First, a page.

Warmling, A.M.F., Santos, S.M.A.D. and Mello, A.L.S.F.D., 2016. Home-based oral healthcare strategies of elderly people with Alzheimer's disease. Revista Brasileira de Geriatria e Gerontologia, 19(5), pp.851-860.

Appendix 1:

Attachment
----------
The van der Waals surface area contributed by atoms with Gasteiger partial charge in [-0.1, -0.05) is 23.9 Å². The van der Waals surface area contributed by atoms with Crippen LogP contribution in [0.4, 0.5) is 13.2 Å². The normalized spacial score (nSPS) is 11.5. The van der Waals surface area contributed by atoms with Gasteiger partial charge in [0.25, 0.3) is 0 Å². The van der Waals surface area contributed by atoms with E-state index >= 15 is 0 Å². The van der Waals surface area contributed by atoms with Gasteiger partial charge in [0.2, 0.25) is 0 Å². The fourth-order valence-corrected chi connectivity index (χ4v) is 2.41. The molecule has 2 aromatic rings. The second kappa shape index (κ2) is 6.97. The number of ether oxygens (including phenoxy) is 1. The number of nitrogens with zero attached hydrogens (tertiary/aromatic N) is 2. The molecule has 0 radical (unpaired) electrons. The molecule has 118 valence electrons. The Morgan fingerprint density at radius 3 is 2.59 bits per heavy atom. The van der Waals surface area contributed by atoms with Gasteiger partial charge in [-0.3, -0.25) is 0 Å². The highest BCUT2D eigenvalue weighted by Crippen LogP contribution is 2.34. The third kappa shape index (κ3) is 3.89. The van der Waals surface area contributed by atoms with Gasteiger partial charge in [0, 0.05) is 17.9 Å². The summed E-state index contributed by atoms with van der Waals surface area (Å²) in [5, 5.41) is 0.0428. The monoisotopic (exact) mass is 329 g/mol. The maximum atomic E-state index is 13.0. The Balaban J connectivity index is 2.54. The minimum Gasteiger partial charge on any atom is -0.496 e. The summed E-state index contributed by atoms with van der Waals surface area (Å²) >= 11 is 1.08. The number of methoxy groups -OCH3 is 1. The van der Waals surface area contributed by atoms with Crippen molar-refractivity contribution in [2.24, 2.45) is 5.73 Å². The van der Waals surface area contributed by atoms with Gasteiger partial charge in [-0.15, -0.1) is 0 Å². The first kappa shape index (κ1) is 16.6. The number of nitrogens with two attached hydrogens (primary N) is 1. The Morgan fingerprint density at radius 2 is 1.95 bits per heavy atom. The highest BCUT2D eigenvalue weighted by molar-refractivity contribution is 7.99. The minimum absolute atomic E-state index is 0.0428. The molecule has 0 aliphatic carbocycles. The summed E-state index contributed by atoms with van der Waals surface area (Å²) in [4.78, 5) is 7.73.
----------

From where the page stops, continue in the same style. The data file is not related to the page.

The DSM-5 criteria were used to diagnose the condition of Mrs Z. The DSM-5 criteria are mainly used for identifying the mild neurocognitive disorder. The patient to meet DSM-5 criteria for Alzheimer's disease require to meet mild or major cognitive disability and need to show the onset of in at least two cognitive domain (Lam et al. 2016; Arai, 2017). The key signs seen in patients with moderate Alzheimer’s include mood swings, inability to form speech, memory issues, unable to maintain hygiene and others (Baker, 2016). In case of Mrs Z, it is seen that she expresses most of the signs related to Alzheimer’s disease and as mentioned in DSM-5 she expresses memory decline as well as inability to form speech as two key cognitive inabilities which indicates that she is actually suffering from Alzheimer’s disease.